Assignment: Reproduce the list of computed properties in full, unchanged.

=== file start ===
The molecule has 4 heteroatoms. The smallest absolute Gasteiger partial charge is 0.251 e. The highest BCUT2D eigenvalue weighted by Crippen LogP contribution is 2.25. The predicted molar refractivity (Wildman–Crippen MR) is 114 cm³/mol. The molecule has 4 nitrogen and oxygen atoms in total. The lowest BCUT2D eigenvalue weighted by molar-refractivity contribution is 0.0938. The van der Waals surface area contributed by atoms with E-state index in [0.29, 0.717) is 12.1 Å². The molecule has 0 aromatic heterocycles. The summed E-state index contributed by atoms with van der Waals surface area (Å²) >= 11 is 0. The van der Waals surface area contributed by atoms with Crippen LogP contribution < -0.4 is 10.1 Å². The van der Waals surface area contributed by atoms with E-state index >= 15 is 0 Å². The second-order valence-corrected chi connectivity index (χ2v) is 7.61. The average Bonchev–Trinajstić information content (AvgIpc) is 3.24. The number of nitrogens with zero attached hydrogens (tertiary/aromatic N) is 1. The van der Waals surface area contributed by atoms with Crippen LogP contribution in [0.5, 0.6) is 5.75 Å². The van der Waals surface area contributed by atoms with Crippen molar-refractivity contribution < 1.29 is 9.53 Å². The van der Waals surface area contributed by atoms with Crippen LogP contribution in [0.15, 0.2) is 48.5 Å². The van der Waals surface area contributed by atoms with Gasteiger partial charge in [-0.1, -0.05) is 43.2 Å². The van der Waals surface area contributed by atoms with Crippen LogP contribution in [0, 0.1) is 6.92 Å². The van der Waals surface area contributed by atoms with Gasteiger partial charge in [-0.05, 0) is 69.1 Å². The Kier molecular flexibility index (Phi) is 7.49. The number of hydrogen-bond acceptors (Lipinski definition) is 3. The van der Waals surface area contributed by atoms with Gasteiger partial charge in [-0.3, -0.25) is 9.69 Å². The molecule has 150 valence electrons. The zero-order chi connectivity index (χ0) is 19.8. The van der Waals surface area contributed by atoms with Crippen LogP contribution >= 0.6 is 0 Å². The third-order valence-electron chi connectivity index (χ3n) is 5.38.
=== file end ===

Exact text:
The molecule has 4 heteroatoms. The smallest absolute Gasteiger partial charge is 0.251 e. The highest BCUT2D eigenvalue weighted by Crippen LogP contribution is 2.25. The predicted molar refractivity (Wildman–Crippen MR) is 114 cm³/mol. The molecule has 4 nitrogen and oxygen atoms in total. The lowest BCUT2D eigenvalue weighted by molar-refractivity contribution is 0.0938. The van der Waals surface area contributed by atoms with E-state index in [0.29, 0.717) is 12.1 Å². The molecule has 0 aromatic heterocycles. The summed E-state index contributed by atoms with van der Waals surface area (Å²) >= 11 is 0. The van der Waals surface area contributed by atoms with Crippen LogP contribution < -0.4 is 10.1 Å². The van der Waals surface area contributed by atoms with E-state index >= 15 is 0 Å². The second-order valence-corrected chi connectivity index (χ2v) is 7.61. The average Bonchev–Trinajstić information content (AvgIpc) is 3.24. The number of nitrogens with zero attached hydrogens (tertiary/aromatic N) is 1. The van der Waals surface area contributed by atoms with Crippen LogP contribution in [0.5, 0.6) is 5.75 Å². The van der Waals surface area contributed by atoms with Crippen molar-refractivity contribution < 1.29 is 9.53 Å². The van der Waals surface area contributed by atoms with Crippen LogP contribution in [0.15, 0.2) is 48.5 Å². The van der Waals surface area contributed by atoms with Gasteiger partial charge in [-0.1, -0.05) is 43.2 Å². The van der Waals surface area contributed by atoms with Crippen LogP contribution in [0, 0.1) is 6.92 Å². The van der Waals surface area contributed by atoms with Gasteiger partial charge in [-0.05, 0) is 69.1 Å². The Kier molecular flexibility index (Phi) is 7.49. The number of hydrogen-bond acceptors (Lipinski definition) is 3. The van der Waals surface area contributed by atoms with Gasteiger partial charge in [-0.3, -0.25) is 9.69 Å². The molecule has 150 valence electrons. The zero-order chi connectivity index (χ0) is 19.8. The van der Waals surface area contributed by atoms with Crippen LogP contribution >= 0.6 is 0 Å². The third-order valence-electron chi connectivity index (χ3n) is 5.38.